What does COMPASS do?
COMPASS uses a cognitive behavioural approach, which is an evidence-based treatment for helping people manage long-term conditions, low mood and anxiety.
The program is made up of 11 online modules which cover topics that our research has shown people with long-term conditions may find difficult, for example managing uncertainty.
Modules contain information, interactive tasks, goal setting and patient stories. The program is tailored to you, to help you get an understanding of the difficulties you may be facing and how to manage them.
At regular points during the program a trained healthcare professional will provide you with support, either by phone or online message.
Can I use COMPASS?
The COMPASS program is currently being tested in eight NHS healthcare services:
- The Kidney Clinic (Guy’s and St Thomas’)
- Xeroderma Pigmentosum service (Guy’s and St Thomas’)
- Neurofibromatosis service (Guy’s and St Thomas’)
- Rheumatology service (Guy’s and St Thomas’)
- Oral Medicine (Guy’s and St Thomas’)
- Gastronenterology (Guy’s and St Thomas’)
- Psychological Medicine (Guy’s and St Thomas’)
- Talking Therapies Southwark
*NEW* Compass-Hub – launched November 2020.
We have teamed up with Kidney Care UK, MS Society and Shift.ms to conduct a research trial to evaluate the benefits of COMPASS for people with kidney disease and MS. Find out more under the News tab.
We also plan to roll it out in further services during the next pilot research phase.
How can I access COMPASS?
If you would like to use COMPASS and are registered with a Southwark GP, you can self-refer yourself to Talking Therapies Southwark using the following link: https://slam-iapt.nhs.uk/southwark/welcome-to-southwark-psychological-therapies-service/contact-us/making-an-appointment/
How do I use it?
To access the online program, the healthcare service provides you with a weblink and password. Because it is a web-based program you can access it from any device with an internet connection, e.g. phone, tablet, laptop or desktop computer.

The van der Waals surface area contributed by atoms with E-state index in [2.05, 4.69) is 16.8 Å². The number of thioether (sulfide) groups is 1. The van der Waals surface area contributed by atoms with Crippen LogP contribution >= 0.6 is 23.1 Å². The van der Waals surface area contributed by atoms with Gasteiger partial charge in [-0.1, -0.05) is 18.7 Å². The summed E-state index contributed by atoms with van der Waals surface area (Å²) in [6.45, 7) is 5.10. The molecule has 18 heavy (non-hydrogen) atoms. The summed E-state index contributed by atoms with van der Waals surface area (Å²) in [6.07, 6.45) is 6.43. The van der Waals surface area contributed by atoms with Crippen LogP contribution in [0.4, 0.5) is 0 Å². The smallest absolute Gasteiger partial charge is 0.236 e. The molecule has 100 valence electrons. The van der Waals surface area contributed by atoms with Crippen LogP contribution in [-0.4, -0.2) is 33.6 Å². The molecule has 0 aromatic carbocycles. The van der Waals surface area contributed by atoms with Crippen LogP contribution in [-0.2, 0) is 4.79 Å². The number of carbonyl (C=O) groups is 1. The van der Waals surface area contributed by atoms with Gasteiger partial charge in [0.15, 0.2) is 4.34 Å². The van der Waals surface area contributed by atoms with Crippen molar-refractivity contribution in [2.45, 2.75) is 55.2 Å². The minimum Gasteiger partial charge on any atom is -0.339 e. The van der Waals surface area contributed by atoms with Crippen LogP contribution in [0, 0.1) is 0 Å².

We suggest treating each online module as a treatment session and work through one session per week, but you can log in as often as you would like.
At points during the program you will be asked to complete a few short questionnaires. This lets you and your guide keep track of how you are doing.
How might COMPASS help me?
We have been very fortunate to work with a large group of patient representatives during the development of COMPASS. Here’s what one of them who has Multiple Sclerosis (MS) had to say:
“It’s an amazing tool that could help those restricted by mobility, by giving them access to an online system and support that they may not be able to access physically immediately.”
Why is COMPASS important and relevant to people affected by a long-term condition?
“I felt like I was a failure when diagnosed, as if I would be a disappointment to people I know. All I really wanted was someone to tell me it was ok to have such thoughts and the reason behind them. Some people don’t like to tell friends and family their concerns which can enhance symptoms, causing more distress thus putting them in a cycle often feeling like there is no way out. This feels like such a positive project that will strengthen the MS community and give them the confidence and insight to seek help if needed.”
What are the potential benefits of the project?
“It will give people the feeling of independence and set milestones in an achievable environment that may not otherwise be practical. Building confidence can only be a positive step.
The website will also give those who do not want to speak directly about their psychological distress a more gentle introduction to seeking help.”